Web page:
Korea

The Han people moved into the Korean peninsula from central Asia in the 3rd millenium b.c. The Korean language belongs to the Ural-Altaic group, which does not include Chinese. The earliest period of recorded history on the Korean peninsula is that of the Three Kingdoms, beginning ~57 b.c., with the founding of the Silla kingdom in southeastern Korea. The kingdom of Koguryo was founded in northern Korea in 37 b.c., in an area formerly under the control of China. The kingdom of Paekche was founded in southwestern Korea in 18 b.c. These kingdoms fought among themselves for the next 700 years. Japanese colonies were established on the peninsula at various times and places,29 and Japan frequently attacked Silla. With Chinese help in the mid-7th century, Silla defeated the other major kingdoms and unified the peninsula. Chinese influences, including Buddhism, were strong, and the arts and sciences flourished for the next three centuries.

In 918 a.d., General Wanggon, who led a successful rebellion, was recognized by the king of Silla as ruler of a new state, near the present capitol of Seoul. In 935, the last king of Silla abdicated and Wanggon established the kingdom of Koryo, which lasted until 1392. During this period, the government was administered by Buddhist monks. Mongol forces invaded the country in 1231, but were finally defeated in 1364 by an army led by General Yi Tae-jo, who deposed the last Wang king in 1392. Yi's leadership was recognized by the Ming emperor of China, which called the country Chaohsien (Chosun). The Yi dynasty lasted until the Japanese annexation of 1910. During this interval, the influence of Buddhism was checked, and land formerly owned by the monasteries redistributed. Again, the arts and sciences, including astronomy, flourished. The Japanese invaded Chosun in 1592 but withdrew after seven years; in

28 Ronan and Needham state that a 16th-century naturalist, Li Shih-Chen, cites evidence from books about jade that some types were used to look at the Sun.

29 Including, it is thought, a country called Karak (42-562 a.d.) centered around the present-day city of Pusan, which was eventually incorporated into the Silla kingdom.

Figure 10.12. Champsong-dae or "Star Tower" near Kyongju in southeastern Korea, built in the 7th century during the reign of Queen Songduk of the Silla kingdom. Photo by E.F. Milone.

this interval, the Korean navy inflicted a major defeat on the Japanese fleet in Chinhai Bay, with the help of an ironclad ship, constructed in the form of a turtle. The Manchus invaded in 1627, but after forcing the king to admit Manchu sovereignty, withdrew and permitted the Koreans self-rule.

Royal tombs belonging to the Koryo period king Kongmin (r. 1330-1374) and his wife Noguk have been found near Kaesong. There are asterisms such as the Big Dipper on the ceilings and the oriental or rat zodiac on the wall (Kim and Ahn 1993, cited in Portal 2000, pp. 83-84). Portal states that the practice of painting constellations on ceilings of tombs started in the Han dynasty in China and came into use in the Koguryo kingdom of northern Korea. Near the town of Kyongju in the southeastern part of the Republic of Korea, the Champsong-dae or "Star Tower," built in the 7th century during the reign of Queen Songduk of the Silla kingdom, can still be seen (Figure 10.12). To the southwest, tumuli of royal graves can be seen. The tower has been assumed to have had an astronomical use; if so, it is the oldest standing observatory known.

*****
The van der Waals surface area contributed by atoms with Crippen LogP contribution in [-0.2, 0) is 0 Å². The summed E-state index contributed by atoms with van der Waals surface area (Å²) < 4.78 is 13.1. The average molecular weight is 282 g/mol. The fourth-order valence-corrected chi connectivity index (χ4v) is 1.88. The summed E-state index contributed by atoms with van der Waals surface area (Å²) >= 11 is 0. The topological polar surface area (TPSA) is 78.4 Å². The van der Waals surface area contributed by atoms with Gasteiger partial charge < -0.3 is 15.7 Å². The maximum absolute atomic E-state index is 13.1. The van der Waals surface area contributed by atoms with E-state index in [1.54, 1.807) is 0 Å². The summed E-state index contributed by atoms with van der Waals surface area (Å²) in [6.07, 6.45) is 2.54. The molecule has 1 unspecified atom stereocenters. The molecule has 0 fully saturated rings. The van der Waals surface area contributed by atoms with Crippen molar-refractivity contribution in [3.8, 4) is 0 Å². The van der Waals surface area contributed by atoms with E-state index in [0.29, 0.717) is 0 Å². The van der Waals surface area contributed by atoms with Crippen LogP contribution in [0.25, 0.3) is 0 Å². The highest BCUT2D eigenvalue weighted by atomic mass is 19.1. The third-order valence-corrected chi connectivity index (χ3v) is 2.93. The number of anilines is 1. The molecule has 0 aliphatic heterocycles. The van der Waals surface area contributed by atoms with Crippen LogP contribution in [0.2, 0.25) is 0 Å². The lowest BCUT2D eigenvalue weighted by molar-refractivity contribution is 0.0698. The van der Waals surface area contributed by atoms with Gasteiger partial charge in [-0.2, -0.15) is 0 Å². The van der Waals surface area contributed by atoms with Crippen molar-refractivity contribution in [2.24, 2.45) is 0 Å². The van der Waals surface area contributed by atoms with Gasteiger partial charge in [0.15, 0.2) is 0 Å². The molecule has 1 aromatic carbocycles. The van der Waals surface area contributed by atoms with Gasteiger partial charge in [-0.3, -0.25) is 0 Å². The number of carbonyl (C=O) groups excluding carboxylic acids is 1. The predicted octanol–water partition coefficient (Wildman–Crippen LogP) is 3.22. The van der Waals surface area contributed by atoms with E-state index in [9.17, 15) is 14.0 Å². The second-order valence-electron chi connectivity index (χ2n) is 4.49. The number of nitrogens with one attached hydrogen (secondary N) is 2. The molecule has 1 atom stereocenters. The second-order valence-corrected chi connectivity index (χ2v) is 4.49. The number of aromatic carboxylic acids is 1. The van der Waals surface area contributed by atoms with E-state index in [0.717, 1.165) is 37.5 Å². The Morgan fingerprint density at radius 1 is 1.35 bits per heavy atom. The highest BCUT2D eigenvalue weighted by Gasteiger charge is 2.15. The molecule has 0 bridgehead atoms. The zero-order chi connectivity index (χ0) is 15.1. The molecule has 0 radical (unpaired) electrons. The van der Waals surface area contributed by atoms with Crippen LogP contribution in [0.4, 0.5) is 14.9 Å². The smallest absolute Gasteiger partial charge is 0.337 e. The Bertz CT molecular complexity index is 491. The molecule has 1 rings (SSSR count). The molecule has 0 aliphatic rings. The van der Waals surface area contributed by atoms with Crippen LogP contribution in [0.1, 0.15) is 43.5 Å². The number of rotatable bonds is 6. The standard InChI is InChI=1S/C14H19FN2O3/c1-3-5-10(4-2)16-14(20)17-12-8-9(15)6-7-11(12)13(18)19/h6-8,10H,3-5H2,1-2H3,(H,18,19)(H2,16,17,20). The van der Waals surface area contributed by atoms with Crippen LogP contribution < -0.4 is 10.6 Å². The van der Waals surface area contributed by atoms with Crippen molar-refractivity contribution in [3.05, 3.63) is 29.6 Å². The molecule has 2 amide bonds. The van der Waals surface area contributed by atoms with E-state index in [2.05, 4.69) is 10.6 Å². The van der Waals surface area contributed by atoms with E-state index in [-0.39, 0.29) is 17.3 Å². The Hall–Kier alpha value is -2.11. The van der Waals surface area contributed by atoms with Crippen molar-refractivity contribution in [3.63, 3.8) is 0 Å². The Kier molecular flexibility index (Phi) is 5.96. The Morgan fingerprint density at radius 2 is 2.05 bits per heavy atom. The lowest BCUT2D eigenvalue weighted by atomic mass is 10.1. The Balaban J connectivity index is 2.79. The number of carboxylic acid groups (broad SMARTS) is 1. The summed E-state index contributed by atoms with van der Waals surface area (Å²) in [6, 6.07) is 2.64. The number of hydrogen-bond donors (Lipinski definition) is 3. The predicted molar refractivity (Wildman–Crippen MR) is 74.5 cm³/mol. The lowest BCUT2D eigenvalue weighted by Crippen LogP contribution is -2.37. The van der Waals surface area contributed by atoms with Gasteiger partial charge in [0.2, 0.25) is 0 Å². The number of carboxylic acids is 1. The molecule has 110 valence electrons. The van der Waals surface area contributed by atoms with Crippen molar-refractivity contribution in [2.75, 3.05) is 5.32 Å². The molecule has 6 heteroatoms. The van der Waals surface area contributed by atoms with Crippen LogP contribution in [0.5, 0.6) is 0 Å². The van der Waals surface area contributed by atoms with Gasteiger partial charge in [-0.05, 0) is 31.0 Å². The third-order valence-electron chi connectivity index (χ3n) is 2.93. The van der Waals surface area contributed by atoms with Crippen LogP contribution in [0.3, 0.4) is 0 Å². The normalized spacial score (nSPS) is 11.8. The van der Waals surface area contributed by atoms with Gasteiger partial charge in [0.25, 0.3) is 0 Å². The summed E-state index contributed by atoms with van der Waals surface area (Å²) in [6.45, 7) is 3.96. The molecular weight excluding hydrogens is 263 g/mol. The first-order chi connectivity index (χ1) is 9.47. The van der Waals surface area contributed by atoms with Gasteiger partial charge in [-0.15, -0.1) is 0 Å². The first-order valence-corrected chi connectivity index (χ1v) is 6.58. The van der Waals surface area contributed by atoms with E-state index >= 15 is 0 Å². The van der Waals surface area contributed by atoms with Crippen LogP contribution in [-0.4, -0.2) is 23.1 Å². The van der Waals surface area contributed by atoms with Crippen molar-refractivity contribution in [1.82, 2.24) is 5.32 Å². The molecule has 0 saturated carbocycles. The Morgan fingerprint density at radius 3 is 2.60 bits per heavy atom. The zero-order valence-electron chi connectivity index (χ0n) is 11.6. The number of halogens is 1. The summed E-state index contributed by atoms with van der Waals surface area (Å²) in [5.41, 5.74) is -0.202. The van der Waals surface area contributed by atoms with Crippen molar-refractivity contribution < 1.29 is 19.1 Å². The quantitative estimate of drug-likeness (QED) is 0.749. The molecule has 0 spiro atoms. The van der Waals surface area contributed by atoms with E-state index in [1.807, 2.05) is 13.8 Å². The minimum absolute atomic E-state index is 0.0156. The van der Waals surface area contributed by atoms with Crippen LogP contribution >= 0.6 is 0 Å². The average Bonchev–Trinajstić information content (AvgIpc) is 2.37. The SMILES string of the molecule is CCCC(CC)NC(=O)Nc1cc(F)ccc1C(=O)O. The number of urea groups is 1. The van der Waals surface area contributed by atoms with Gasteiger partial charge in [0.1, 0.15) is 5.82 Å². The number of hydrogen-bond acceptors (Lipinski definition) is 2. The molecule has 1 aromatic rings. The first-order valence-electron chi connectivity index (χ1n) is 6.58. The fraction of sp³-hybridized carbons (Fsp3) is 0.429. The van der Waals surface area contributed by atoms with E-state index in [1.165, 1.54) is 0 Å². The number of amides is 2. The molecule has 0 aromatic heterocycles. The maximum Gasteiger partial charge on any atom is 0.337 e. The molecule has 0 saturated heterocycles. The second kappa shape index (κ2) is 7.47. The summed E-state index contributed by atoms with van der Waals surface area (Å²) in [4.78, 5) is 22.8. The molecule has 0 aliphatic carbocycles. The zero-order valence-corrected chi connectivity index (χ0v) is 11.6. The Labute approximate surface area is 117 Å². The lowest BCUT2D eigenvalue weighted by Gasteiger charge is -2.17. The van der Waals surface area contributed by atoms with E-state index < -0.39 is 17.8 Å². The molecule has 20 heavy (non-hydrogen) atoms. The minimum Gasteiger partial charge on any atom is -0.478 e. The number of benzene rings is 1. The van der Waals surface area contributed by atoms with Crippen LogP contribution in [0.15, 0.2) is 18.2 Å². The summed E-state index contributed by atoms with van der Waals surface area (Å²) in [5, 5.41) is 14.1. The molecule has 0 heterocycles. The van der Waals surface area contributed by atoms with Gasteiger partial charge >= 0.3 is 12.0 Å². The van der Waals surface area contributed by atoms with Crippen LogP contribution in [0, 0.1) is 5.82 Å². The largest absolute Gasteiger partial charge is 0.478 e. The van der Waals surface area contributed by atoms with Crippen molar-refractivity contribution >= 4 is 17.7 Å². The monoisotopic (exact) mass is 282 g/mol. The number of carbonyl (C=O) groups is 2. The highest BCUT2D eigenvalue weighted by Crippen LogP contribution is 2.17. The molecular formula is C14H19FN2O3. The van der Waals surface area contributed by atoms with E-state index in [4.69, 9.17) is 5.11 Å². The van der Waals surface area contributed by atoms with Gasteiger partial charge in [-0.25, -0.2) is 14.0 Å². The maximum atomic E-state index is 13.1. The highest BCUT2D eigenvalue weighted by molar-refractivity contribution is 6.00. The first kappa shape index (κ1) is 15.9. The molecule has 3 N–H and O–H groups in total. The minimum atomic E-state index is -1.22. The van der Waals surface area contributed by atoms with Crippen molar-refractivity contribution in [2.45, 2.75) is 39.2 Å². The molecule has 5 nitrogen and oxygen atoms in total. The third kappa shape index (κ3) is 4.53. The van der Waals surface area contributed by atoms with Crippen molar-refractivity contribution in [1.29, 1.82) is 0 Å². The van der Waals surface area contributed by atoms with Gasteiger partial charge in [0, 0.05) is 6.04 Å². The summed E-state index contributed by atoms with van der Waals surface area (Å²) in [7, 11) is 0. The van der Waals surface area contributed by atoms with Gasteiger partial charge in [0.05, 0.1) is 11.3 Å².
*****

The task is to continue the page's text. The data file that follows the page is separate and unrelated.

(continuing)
Nha (1981) has investigated the shape, layout, and orientation of the site and finds no impediment to its having been used as an observatory. Although there is no direct evidence that the structure was indeed actually used as an observatory, the details of the structure are suggestive. The tower contains 365 stones, and there are 28 rows starting at the lower base level up to the brim, which contains two additional square sections. The 30-ft structure has one opening, midway up the tower facing south. The structure is now filled to just below the opening with earth and rock. A platform was in use at the top of the tower and reached from midlevel by stone protrusions on the inside of the tower.

As in China, astronomical records were kept, which provide records of supernovae, eclipses, comets, and meteor showers (see §5). See Ho (1962) for a list of cometary and novae/supernovae observations and a comparison of his list of comets to the catalog of Korean comets by Tamura (1958). Koryo-sa, the History of the Kingdom of Koryo, contains numerous records of sunspot observations during the interval 1150-1210. Stephenson and Clark (1978, pp. 97-102) plot the numbers of observations of naked-eye sunspots along with those of atmospheric phenomena and eclipses. Of special interest is their suggestion that enhanced solar activity indicative of the peak of the sunspot cycle (i.e., within ±2 years of "sunspot maxima") may have occurred during the years 1151, 1160, 1171, 1185, 1202, 1355, 1362, 1373, and 1382. They note that these "maxima," however, do not coincide with the predicted cycles of Hill (1977), a result they attribute to inadequacies of the model.

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